LUBEC – Much like Hurricane Kyle two years earlier, Hurricane Earl failed to impress Down East residents as the storm’s remnants passed to the east Saturday, raking the region with rain and churning up the surf but failing to generate gusts strong enough to produce damage.

The storm dumped heavy rain along the state’s midcoast, but its strong winds were offshore as the hurricane stayed toward the southern and eastern edge of its forecast track.

The National Weather Service dropped a tropical storm warning for the state’s two easternmost counties as winds reached only 45 mph on some outer islands. There were no reports of storm damage.

Instead of strong winds, the storm brought 2 to 3 inches of much-needed rain to most of central Maine, said meteorologist Mark Bloomer in Caribou.

Hope, in Knox County, received 4.25 inches of rain overnight and Brunswick recorded about 3 inches, said George Wiseman, a meteorologist with the National Weather Service. In Gray, where the NWS offices in Maine are located, 2.25 inches of rain fell.

Wiseman said there were no indications of anything other than light winds as the storm passed south of Cape Cod and headed east, out to sea. Forecasts early Friday had suggested there was a chance the storm could head through the Gulf of Maine, which would have resulted in heavier rain and strong winds along the coast.

“It sort of left with a whimper,” Wiseman said.

The biggest concern was the surf that was expected to build to 14 feet. People near the coast were warned to keep a safe distance from the pounding waves.

At Acadia National Park, officials closed the road where last year a 7-year-old girl was swept to her death by a 20-foot wave caused by Hurricane Bill.

As Earl approached, recreational boaters moved hundreds of vessels onto dry ground or to safer locations. Lobster fishermen moved their traps to deeper water or pulled them from the water altogether. Many islanders fled to the mainland because of the dismal weekend weather forecast.

But reminiscent of Kyle, Hurricane Earl lost steam and veered to the east. On Friday, it was downgraded to a tropical storm before making landfall at around 11 a.m. Saturday in eastern Nova Scotia.

While tropical storm warnings had been posted for Washington and Hancock counties, the storm didn’t gain respect from rugged residents accustomed to fierce winter storms with stronger gusts.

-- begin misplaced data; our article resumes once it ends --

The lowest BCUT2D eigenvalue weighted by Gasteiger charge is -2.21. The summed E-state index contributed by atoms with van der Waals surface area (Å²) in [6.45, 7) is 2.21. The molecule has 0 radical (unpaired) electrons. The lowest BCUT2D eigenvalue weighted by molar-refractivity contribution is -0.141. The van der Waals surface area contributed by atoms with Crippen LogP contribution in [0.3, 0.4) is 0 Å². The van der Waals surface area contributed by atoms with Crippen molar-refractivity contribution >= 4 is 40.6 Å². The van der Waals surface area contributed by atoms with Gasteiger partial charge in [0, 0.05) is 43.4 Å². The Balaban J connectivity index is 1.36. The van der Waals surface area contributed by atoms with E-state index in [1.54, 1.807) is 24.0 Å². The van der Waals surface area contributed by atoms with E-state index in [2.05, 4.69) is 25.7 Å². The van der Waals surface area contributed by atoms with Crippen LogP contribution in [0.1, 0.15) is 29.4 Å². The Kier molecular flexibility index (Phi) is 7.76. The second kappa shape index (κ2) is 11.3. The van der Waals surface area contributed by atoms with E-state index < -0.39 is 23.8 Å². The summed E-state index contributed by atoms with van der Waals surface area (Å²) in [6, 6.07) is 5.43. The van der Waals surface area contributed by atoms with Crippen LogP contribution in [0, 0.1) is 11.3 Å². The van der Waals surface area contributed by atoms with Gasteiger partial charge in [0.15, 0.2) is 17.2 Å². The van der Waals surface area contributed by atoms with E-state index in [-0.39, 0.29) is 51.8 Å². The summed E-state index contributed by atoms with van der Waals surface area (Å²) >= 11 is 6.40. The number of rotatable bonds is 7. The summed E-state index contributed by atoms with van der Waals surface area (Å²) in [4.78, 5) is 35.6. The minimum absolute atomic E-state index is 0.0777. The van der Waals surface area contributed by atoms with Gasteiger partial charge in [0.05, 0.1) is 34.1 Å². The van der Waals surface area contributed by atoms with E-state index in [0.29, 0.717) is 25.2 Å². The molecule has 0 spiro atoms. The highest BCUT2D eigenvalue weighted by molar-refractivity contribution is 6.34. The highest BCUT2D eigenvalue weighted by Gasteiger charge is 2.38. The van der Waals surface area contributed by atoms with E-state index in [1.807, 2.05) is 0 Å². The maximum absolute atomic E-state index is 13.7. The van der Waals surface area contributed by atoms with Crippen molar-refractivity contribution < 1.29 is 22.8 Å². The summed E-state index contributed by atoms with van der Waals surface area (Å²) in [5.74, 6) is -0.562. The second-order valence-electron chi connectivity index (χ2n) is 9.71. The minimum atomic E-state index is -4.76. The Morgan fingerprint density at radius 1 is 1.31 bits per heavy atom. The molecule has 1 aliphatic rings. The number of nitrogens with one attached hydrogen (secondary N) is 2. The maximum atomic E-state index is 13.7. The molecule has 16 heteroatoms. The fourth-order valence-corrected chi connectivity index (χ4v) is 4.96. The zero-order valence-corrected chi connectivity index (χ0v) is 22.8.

“The wind always blows around here,” Mark Jones said Saturday morning as he cooked up ham and sausage for the monthly pancake breakfast at the Masonic lodge in Lubec.

Mark Sprague of East Machias said he got the last laugh in a friendly disagreement with his brother, who monitored the storm on the Internet and warned that it packed a powerful wallop.

“I said, ‘Walk over to the window and drop that computer out the window,’” Sprague said as he watched the rain falling outside the window of Peanut’s Coffee Shop. “This ain’t nothing.”

In Lubec, the nation’s easternmost town, the candy-striped West Quoddy Head lighthouse stood sentry in gray haze as rain doused the area Saturday morning.

The sheets of rain didn’t keep dozens of residents from attending Lubec’s pancake breakfast. But it did prevent buccaneers from Eastport from coming to Lubec in full pirate garb to hoist the Jolly Roger in celebration of Eastport’s upcoming pirate festival.

Cobscook Bay’s choppy waters were deemed too rough, so the pirate invasion was delayed until today, when sunny skies and mild weather are expected.

Other postponements included the 16th annual Camden Windjammer Festival.

The festival, originally scheduled to begin Friday, began Saturday instead and continues through tonight.

In all, there’ll be up to 20 vessels on hand.

There will be a boat parade this afternoon, a concert tonight and fireworks tonight to mark the end of the festival.